Before, such laws to be introduced, there is a need to study the failure of open innovation. There is also need to study whether non-software startups would like to be clubbed with software startups in a patent system debate? There is a lot of clamour (due to being populist, they get more print and electronic space and get more "clamorous" )against these laws but no viable solution.

Rahul

Anonymous said...

My advice to the nanotechnologist is to not be a hypocrite.

Rahul said...

Adding further to above,

open innovation, as proposed by its conceiver (wondering if that is actually a word),doesn't mean discarding patent system. At least, he has nowhere pointed that. He has stressed on 'licensing' sharing 'risk and rewards', opening up to external innovations, spinning off/outlicensing the un-used internal innovation.Open innovation as developed and conceived workds around a 'firm'. Too many people coming together to develop a product is not open innovation in strictest definition of the term. Open innovation, IMHO, stresses on sharing through licensing,assigning etc. Means. I wonder whether he even came up with 'donating' IP as is done now a days in name of open innovation. The guy's fan of licensing,sharing,opening up, be permeable;never did he imply that you need to donate IPs to a 'humanitarian' group supposedly working towards good of world, and count that gesture as part of CSR policy. Laughable.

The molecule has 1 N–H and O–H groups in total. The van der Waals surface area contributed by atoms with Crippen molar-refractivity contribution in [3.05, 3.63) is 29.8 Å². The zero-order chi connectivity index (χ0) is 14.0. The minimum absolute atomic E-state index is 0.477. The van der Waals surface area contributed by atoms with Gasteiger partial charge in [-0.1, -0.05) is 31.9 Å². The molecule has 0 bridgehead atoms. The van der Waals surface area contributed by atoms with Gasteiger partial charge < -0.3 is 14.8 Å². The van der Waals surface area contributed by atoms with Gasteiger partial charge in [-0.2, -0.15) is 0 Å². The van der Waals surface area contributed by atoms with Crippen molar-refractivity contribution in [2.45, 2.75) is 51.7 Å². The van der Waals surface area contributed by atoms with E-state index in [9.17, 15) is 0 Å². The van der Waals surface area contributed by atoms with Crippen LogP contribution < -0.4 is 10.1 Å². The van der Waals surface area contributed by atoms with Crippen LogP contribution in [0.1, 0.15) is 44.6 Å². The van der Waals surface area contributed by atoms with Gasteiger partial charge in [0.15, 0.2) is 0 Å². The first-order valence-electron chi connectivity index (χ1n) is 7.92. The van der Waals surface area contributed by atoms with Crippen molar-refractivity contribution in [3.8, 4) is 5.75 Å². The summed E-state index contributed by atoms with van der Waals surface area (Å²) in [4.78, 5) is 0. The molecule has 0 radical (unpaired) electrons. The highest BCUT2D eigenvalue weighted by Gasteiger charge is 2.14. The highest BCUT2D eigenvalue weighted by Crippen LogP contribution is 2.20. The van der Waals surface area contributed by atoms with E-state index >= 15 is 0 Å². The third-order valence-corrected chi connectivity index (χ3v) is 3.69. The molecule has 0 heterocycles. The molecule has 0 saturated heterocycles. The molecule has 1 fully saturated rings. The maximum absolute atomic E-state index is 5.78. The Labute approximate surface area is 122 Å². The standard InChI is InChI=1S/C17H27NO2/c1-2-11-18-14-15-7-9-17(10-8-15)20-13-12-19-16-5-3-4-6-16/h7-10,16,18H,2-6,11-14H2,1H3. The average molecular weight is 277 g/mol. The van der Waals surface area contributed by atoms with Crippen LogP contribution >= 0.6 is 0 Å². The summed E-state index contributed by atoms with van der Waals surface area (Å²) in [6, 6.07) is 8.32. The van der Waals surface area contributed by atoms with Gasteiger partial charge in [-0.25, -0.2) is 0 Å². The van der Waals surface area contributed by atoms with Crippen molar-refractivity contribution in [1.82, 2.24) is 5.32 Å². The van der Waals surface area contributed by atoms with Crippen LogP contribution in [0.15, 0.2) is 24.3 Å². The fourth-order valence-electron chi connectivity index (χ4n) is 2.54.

Rahul

Bogin, Munns & Munns, P.A. said...

I like the part that says States could also tailor patent terms to specific industries and technologies - I think this can streamline patents on a state-level.

Anonymous said...

Why not just apply for a patent in Canada?

Anonymous said...

"Parochial" doesn't even begin to describe this paper's tone. Not a single mention of the Paris Convention or, for comparative purposes, of the current situation in Europe. Not a single foreign reference. And her references are all the usual suspects: Posner, Lemley, Scotchmer et al...quite the echo chamber.
Same old libertarian nonsense, with a side helping of "states' rights" absurdity.

Anonymous said...

I like the part that says States could also tailor patent terms to specific industries and technologies - I think this can streamline patents on a state-level.

It would hardly streamline FTO studies, though. It's already complicated enough to calculate the term of a US patent, imagine figuring out the terms across 50 states, each applying different terms for different areas of technology.